After reading one episode in a recent book on the history of Indian foreign policy, I am not so sure. Thirty years before P.V. Narashima Rao's Look East Policy, Badruddin Tyabji, an IFS senior policy adviser to Nehru, proposed, in early 1961, in a meeting with Indian ambassadors posted to Southeast Asian countries, that India needs to create and nurture close relations with Southeast Asian countries. Historians and linguists have known for centuries about the close cultural and trade ties between former Indo-China region and India. And one would expect it to be natural that India pursue close ties with this region.

But Nehru's unbending closeness to Soviet Union, which he developed while living in an Utopian socialism period in England, early in his life, had a peremptory response, "Do you gentlemen want India to become friendly with Coca Cola governments?" Thus single handedly killing any initiation of significant diplomatic contacts with Southeast Asian countries making India blind to the amazing rise of Singapore, Taiwan, Thailand, Malaysia, and others from poor deprecate nations to rich to middle-income nations.

The significance of Nehru was not in his actions, while important at the time and now, but the precedents he set: 17 years in unquestioned power (by contrast, George Washington run for two terms, for a total of eight years, as US president, about 200 years prior, and was well aware of any precedent he was setting as a leader of a new country) , path to economic socialism, non-response to Pakistani and Chinese aggression, and much more. We are, more than 40 years after his death, still unable to get out from under his shadow.

Friday, February 23, 2007

Only Call Received by One Victim’s Family

Apparently Pak ministers and babus are more interested in telling us what to do than consoling their own. Only call received by the family of one of the victim of Samjhauta Express was from Indian Consulate. Apparently our much maligned MEA comes through, again, to help people in distress, as during Lebanon war. A neighbour of that family writes to Dawn:

According to him, his relatives are still with the charred bodies waiting to return to Pakistan.

Despite ringing the helplines and contacting the relevant offices, he says he has not received a single call in reply. The only call he received was from the Indian high commissioner’s office to condole the death of his relatives.[Dawn]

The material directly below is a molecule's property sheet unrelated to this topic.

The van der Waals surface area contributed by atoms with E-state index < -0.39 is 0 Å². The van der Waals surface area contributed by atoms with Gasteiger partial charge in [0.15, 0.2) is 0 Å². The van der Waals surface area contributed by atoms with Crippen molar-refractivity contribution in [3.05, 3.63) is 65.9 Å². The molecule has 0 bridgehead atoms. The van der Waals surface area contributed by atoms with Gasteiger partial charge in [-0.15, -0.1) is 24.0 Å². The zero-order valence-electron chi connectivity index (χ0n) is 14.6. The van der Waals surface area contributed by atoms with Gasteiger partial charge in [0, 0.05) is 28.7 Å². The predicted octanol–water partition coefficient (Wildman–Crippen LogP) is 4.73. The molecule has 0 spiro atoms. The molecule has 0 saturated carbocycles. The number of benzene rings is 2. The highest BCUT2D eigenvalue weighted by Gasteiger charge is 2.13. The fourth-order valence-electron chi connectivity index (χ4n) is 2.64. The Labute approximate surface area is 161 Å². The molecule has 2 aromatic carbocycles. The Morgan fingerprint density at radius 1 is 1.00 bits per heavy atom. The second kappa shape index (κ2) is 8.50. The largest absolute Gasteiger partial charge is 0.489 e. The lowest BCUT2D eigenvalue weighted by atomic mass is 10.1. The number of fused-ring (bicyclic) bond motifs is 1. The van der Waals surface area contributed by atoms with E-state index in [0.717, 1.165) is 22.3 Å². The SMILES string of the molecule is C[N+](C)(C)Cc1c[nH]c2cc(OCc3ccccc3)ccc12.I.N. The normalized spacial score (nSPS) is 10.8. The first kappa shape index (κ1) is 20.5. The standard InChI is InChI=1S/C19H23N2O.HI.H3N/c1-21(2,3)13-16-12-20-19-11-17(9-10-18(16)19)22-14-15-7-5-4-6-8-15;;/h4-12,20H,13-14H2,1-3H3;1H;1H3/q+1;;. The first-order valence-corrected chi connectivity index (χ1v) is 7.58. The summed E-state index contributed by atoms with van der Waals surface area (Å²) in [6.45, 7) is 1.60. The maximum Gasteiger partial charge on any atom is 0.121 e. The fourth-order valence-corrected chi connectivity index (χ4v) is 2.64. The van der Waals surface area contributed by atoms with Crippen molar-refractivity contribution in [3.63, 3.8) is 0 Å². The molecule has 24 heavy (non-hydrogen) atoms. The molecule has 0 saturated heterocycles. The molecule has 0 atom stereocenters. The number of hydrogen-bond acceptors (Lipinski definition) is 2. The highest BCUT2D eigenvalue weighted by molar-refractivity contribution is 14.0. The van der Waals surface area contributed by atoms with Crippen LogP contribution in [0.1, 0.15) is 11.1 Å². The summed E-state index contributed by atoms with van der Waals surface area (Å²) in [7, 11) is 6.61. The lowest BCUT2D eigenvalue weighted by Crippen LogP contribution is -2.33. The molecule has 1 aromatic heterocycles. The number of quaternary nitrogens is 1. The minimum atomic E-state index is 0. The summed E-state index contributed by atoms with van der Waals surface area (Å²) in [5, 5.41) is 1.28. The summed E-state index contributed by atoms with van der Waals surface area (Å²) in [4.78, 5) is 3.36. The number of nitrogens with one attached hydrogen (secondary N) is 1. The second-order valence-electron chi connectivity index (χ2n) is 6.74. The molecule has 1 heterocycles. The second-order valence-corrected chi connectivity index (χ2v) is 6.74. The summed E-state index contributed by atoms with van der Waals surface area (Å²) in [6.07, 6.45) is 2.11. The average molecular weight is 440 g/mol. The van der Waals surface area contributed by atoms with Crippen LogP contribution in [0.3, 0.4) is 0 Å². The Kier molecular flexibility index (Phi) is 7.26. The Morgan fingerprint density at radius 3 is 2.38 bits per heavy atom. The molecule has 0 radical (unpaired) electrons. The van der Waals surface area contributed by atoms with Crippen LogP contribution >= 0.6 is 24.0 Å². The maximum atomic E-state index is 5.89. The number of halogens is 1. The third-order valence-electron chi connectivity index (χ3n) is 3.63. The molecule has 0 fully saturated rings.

Monday, February 19, 2007

Another Massacre, Another Set Of Conspiracy Theories

Sixty-seven people are dead in the latest train terror attack - this time on Samjhauta Express, which was taking mostly visiting Pakistanis back to their country. The attack was perpetrated using rudimentary explosives fortified by gasoline bottles to generate maximum heat and damage to the compartments.

Because the design of the railway bogies is probably hundred years old (government owns the coach building company and its happy building the same bogies decade after decade - like the unchanged ambassador car), the windows of bogies still have iron rods and people couldn't get out from the inferno - a few were rescued from windows that did not have the rods. If the bogie designers think the rods have a purpose - mostly to protect travelers inside, they should at least install latches to release the rods for quick escape in emergencies such as fire or flooding.

As soon as the dead were counted, conspiracy theories started in the classic Indian tradition: Islamic terrorists did it; fundamentalists Hindus did it; people in the Indian government did it; and finally, the next-Musharraf (apparently next want-to-be president of Pak) did it.

Those who believe Islamic terrorists are hapless victims of Gujarat massacres are probably looking at the list of traveler names trying to identify how many of them are Gujarati names, especially those traders and business folks who apparently support Modi, and looking for any statements from terror groups putting the blame on Muslims being under siege in the country. Some are probably working to write blogs and op-eds and books on how to save and protect the still to be arrested and prosecuted terrorists.

Those who believe Muslims are incapable of such heinous acts - after all, Jews attacked World Trade Center (or was it a CIA conspiracy) and are behind most terrorist attacks - are probably looking at dates. When did Gujarat massacres happen? When did Congress I men light fire to the train at Godhra to kill the hapless RSS sanikas traveling through? When did Ayodhya happen? When did partition's original idea take seed? If any of the dates match up with 19th or mid-February, it must be the Hindus revenge killings - after all most of the dead are Pakistanis and probably all of them are Muslims. 27 February 2002! Close enough. Godhra train burning. Fifth anniversary? Even better! Must be the Hindus. Now why would they attack Pakistanis? Why won't they attack local Muslims if it was revenge that they seek? And why not in Gujarat instead of in Haryana/Delhi? The answer to the obvious questions would be sure Gujarat was actual site of training burning but there were clashes in UP too, remember. And so there is cause and motivation.